"It’s always been about the entirety of the problem, not just, ‘Is there fraud?’ but having people work the amount of hours they were working was unsafe for them and the citizens of Baltimore.”
Harrison and his staff said the new policies are designed to save taxpayer money and make sure exhausted cops are not patrolling city streets.
“The overtime policy ... was put into effect to ensure that officers weren’t working too much and, therefore, putting themselves and those they serve at risk,” Jablow said in a written response to questions. “Healthy officers result in higher-performing officers and lower crime.”
City Councilman Eric Costello, who chairs the council’s Budget and Appropriations Committee, said he has been pleased with the steady reduction in overtime hours and costs under Harrison. “This was significant," he said.
But Costello said the department will continue to see high levels of overtime — “a necessity and reality” — until it can bolster its ranks.
“I would like to see the department adequately staffed. We’re making progress on that,” he said.
Harrison has taken steps to increase oversight, mandating that supervisors approve overtime beforehand. He’s also making overtime a topic in his weekly Comstat meetings with commanders.
“The ultimate goal is a technological solution that largely removes any room for human error or opportunity for abuse, and provides the kind of system that we need,” Jablow, the police spokesman, said. “That solution is a new payroll system that is being implemented citywide and that is scheduled to go live at BPD this fall.”
In Baltimore and elsewhere, department leaders are weighing the concerns of overtime and officer wellness.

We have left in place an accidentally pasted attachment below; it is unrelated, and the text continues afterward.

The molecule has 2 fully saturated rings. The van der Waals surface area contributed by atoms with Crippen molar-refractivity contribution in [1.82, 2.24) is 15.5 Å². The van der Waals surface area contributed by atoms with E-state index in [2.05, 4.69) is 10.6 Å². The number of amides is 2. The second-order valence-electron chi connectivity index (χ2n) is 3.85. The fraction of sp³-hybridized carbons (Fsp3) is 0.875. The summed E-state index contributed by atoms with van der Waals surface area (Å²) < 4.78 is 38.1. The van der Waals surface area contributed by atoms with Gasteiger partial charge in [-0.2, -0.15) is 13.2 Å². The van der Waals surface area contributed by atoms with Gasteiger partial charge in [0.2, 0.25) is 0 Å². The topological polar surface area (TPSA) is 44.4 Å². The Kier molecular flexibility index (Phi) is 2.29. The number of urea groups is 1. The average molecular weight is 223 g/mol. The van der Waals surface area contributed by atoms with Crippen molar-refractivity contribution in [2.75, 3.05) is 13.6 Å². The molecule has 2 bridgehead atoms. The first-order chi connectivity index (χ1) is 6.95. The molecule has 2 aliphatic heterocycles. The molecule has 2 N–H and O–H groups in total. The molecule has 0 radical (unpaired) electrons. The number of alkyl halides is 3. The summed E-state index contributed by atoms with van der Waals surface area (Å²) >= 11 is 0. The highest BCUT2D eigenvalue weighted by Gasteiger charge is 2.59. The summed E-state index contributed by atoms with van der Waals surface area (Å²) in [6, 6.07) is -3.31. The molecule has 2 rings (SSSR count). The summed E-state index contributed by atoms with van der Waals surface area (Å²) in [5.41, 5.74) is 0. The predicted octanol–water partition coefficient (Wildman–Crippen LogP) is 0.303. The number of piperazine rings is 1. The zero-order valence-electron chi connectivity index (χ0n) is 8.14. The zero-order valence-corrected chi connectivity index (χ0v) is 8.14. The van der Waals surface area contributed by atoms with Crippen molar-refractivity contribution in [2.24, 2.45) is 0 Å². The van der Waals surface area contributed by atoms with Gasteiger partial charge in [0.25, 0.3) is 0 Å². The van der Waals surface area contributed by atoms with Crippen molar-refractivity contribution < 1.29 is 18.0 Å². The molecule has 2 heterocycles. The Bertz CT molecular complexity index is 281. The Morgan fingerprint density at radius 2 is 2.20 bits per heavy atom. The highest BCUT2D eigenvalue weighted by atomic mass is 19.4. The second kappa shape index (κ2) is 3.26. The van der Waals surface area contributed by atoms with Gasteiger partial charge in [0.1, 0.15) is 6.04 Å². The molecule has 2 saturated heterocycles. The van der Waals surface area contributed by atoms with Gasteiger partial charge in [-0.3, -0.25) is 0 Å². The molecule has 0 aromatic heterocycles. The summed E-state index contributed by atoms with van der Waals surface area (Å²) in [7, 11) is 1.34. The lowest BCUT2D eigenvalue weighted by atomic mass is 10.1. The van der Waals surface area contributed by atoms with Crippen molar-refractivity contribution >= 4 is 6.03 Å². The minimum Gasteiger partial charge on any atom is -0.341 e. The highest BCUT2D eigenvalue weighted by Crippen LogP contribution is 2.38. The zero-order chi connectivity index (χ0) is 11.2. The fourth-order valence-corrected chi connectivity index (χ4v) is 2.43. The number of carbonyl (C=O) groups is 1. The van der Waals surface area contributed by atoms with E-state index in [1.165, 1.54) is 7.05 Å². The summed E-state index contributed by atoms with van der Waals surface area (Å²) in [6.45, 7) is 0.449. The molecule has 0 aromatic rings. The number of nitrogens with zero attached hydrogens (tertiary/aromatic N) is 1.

“They’re human beings like the rest of us, but they have a job that gives them authority the rest of us don’t have,” said Justin Nix, assistant professor of criminal justice at the University of Nebraska at Omaha. “I think we’re starting to give it its due attention."
Other departments have similar restrictions on the number of hours an officer can earn each week. For example, the Boston Police Department has restricted officers from working more than 90 hours a week, and the Metropolitan Police Department in D.C. limits officers to 98 hours a week.
One complaint from Baltimore officers for many years has been about “drafting," or forced overtime that was identified as a concern in the consent decree reached between the city and U.S. Department of Justice in 2017, as well as the police officers’ union. Harrison’s new policy has reduced drafting, helping compliance with requirements that the department create a finalized staffing plan to ensure a “sufficient number of officers in patrol in each district, without needing to resort to drafting, except in unforeseeable circumstances.”
Since Harrison instituted new rules last year limiting the number of hours officers can work, costs and hours are dropping, city budgeting data shows.
Former Commissioner Darryl De Sousa attempted to introduce controls on overtime use but backed off after complaints from officers and commanders, a 2018 city audit said. The same audit said a previous overtime policy was “regularly ignored in practice.”
Harrison is determined to keep his policy intact.
“It’s decreasing because we are managing now and we are managing it well," Harrison said. “We don’t want officers overworking themselves. No more than 32 hours a week, and at least a seven-hour break. That’s about officer wellness."